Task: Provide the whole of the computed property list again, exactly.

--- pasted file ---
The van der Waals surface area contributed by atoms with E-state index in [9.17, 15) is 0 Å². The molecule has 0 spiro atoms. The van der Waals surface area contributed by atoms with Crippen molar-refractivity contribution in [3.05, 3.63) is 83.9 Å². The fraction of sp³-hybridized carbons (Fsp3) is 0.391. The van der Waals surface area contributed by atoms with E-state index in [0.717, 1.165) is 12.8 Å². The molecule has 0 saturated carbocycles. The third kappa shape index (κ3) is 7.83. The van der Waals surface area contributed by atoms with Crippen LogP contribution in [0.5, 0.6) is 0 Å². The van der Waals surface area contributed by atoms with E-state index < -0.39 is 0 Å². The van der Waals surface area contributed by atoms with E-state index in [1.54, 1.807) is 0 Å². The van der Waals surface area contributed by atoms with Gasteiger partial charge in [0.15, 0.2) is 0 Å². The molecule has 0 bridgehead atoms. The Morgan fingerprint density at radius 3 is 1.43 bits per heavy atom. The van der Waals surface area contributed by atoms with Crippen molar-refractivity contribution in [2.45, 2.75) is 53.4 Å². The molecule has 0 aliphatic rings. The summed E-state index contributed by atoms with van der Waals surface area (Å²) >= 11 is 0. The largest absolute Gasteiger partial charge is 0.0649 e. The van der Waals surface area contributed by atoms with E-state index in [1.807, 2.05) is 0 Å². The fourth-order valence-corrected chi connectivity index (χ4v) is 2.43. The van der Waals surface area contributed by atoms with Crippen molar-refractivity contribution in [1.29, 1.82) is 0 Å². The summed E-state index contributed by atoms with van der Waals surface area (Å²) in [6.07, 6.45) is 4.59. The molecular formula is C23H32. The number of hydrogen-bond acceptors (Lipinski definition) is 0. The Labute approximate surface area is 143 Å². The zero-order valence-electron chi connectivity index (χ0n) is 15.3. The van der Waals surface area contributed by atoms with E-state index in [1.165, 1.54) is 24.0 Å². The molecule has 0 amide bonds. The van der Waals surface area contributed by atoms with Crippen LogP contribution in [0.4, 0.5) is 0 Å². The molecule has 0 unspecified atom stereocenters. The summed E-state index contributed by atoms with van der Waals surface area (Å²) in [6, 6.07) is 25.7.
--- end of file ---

The van der Waals surface area contributed by atoms with E-state index in [9.17, 15) is 0 Å². The molecule has 0 spiro atoms. The van der Waals surface area contributed by atoms with Crippen molar-refractivity contribution in [3.05, 3.63) is 83.9 Å². The fraction of sp³-hybridized carbons (Fsp3) is 0.391. The van der Waals surface area contributed by atoms with E-state index in [0.717, 1.165) is 12.8 Å². The molecule has 0 saturated carbocycles. The third kappa shape index (κ3) is 7.83. The van der Waals surface area contributed by atoms with Crippen LogP contribution in [0.5, 0.6) is 0 Å². The van der Waals surface area contributed by atoms with E-state index < -0.39 is 0 Å². The van der Waals surface area contributed by atoms with E-state index in [1.54, 1.807) is 0 Å². The van der Waals surface area contributed by atoms with Gasteiger partial charge in [0.15, 0.2) is 0 Å². The molecule has 0 bridgehead atoms. The Morgan fingerprint density at radius 3 is 1.43 bits per heavy atom. The van der Waals surface area contributed by atoms with Crippen molar-refractivity contribution in [2.45, 2.75) is 53.4 Å². The molecule has 0 aliphatic rings. The summed E-state index contributed by atoms with van der Waals surface area (Å²) >= 11 is 0. The largest absolute Gasteiger partial charge is 0.0649 e. The van der Waals surface area contributed by atoms with E-state index in [1.807, 2.05) is 0 Å². The fourth-order valence-corrected chi connectivity index (χ4v) is 2.43. The van der Waals surface area contributed by atoms with Crippen molar-refractivity contribution in [1.29, 1.82) is 0 Å². The summed E-state index contributed by atoms with van der Waals surface area (Å²) in [6.07, 6.45) is 4.59. The molecular formula is C23H32. The number of hydrogen-bond acceptors (Lipinski definition) is 0. The Labute approximate surface area is 143 Å². The zero-order valence-electron chi connectivity index (χ0n) is 15.3. The van der Waals surface area contributed by atoms with E-state index in [1.165, 1.54) is 24.0 Å². The molecule has 0 amide bonds. The van der Waals surface area contributed by atoms with Crippen LogP contribution in [0.4, 0.5) is 0 Å². The molecule has 0 unspecified atom stereocenters. The summed E-state index contributed by atoms with van der Waals surface area (Å²) in [6, 6.07) is 25.7.